Hi, I’m Mick Gunnell, the founder of, and resident tutor at, the Meikai Dojo.
I run the Dojo to pass on what I have learned of the arts that I’ve studied, in the hopes that other people will enjoy the journey as much as I, and find some benefit in them at the same time.
I currently hold an 8th dan in Okinawan Martial Arts & Bodywork (Shiatsu & Yoga), with the Universal Martial Arts Federation (the UMAF). For those who are interested I’ve included a biography below of my time along the ‘Way’ and the teachers who have guided me.
“There are many paths up the mountain”
During the summer of ’83, aged 24, I was casting about to find a way of letting off youthful steam that didn’t wreck one’s knees as much as playing squash. In September I found my way to a Karate dojo and started training under Sensei Chris Carr and SEKU (the then ‘South of England Karate Union’), learning Shotokan Karate. I quickly became enthralled by the complexity and precision of the Art and was hooked.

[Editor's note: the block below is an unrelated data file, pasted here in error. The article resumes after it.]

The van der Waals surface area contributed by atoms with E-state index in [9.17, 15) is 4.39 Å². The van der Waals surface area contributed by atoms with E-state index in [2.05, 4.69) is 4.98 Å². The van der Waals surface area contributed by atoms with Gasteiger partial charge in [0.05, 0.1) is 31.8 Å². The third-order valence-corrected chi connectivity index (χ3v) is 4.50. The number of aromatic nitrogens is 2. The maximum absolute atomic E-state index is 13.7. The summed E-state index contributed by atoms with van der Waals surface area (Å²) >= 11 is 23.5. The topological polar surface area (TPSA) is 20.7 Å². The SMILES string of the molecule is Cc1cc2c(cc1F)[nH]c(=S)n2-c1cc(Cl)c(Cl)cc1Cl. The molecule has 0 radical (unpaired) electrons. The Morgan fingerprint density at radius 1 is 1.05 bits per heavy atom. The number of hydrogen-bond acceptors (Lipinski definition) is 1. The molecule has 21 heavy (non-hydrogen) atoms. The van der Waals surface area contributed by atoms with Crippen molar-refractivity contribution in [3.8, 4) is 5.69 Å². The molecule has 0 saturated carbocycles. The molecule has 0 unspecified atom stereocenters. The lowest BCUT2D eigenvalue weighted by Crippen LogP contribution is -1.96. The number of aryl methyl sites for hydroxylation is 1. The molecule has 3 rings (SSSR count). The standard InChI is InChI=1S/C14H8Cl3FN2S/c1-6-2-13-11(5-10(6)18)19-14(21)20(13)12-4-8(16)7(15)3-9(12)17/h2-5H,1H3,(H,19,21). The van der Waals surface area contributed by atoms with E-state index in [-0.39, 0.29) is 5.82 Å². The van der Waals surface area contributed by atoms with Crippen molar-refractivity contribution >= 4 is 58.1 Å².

I stayed with Chris for 13 years, and once I achieved brown-belt he gave me the opportunity to develop by assisting in the junior and basic adult sessions each night. Three years after starting I attained my Shodan (1st degree black belt). Unfortunately Chris eventually stopped teaching and closed the dojo due to frequently recurring injuries.
Concurrent with the last decade at Chris’s dojo I trained once a week at Sensei Dave Hazard’s dojo in Brighton. Sensei Dave is a formidable karate-ka and a highly inspirational teacher.
In September ’89 I attained my 2nd dan, and started teaching karate, 8 sessions per week, at private venues and Public schools around Sussex.
In 1996/7, I joined the Dai Nippon Butoku Kai (The Imperial Black-Belt Society of Japan), having left SEKU shortly after Chris stopped teaching. I was graded in at 4th dan by Sensei David Pasmore. As well as being a renowned karate-ka David also practised Aikido to an even higher level (I can well remember being flipped around the dojo to peals of his unquenchable laughter).